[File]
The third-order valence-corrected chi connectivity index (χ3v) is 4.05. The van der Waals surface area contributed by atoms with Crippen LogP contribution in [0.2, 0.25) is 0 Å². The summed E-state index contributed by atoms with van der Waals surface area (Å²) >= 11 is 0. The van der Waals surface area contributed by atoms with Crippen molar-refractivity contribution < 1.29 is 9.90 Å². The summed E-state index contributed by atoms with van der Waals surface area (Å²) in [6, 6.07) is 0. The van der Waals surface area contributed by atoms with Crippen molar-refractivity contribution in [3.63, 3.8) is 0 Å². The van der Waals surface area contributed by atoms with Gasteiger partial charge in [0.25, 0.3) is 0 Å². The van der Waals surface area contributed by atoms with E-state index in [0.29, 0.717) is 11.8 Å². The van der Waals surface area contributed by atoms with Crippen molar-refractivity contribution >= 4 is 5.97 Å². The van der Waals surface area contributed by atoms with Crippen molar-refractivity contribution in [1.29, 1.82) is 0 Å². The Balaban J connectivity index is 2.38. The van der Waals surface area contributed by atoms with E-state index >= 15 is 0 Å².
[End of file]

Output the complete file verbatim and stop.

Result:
The third-order valence-corrected chi connectivity index (χ3v) is 4.05. The van der Waals surface area contributed by atoms with Crippen LogP contribution in [0.2, 0.25) is 0 Å². The summed E-state index contributed by atoms with van der Waals surface area (Å²) >= 11 is 0. The van der Waals surface area contributed by atoms with Crippen molar-refractivity contribution < 1.29 is 9.90 Å². The summed E-state index contributed by atoms with van der Waals surface area (Å²) in [6, 6.07) is 0. The van der Waals surface area contributed by atoms with Crippen molar-refractivity contribution in [3.63, 3.8) is 0 Å². The van der Waals surface area contributed by atoms with Gasteiger partial charge in [0.25, 0.3) is 0 Å². The van der Waals surface area contributed by atoms with E-state index in [0.29, 0.717) is 11.8 Å². The van der Waals surface area contributed by atoms with Crippen molar-refractivity contribution >= 4 is 5.97 Å². The van der Waals surface area contributed by atoms with Crippen molar-refractivity contribution in [1.29, 1.82) is 0 Å². The Balaban J connectivity index is 2.38. The van der Waals surface area contributed by atoms with E-state index >= 15 is 0 Å².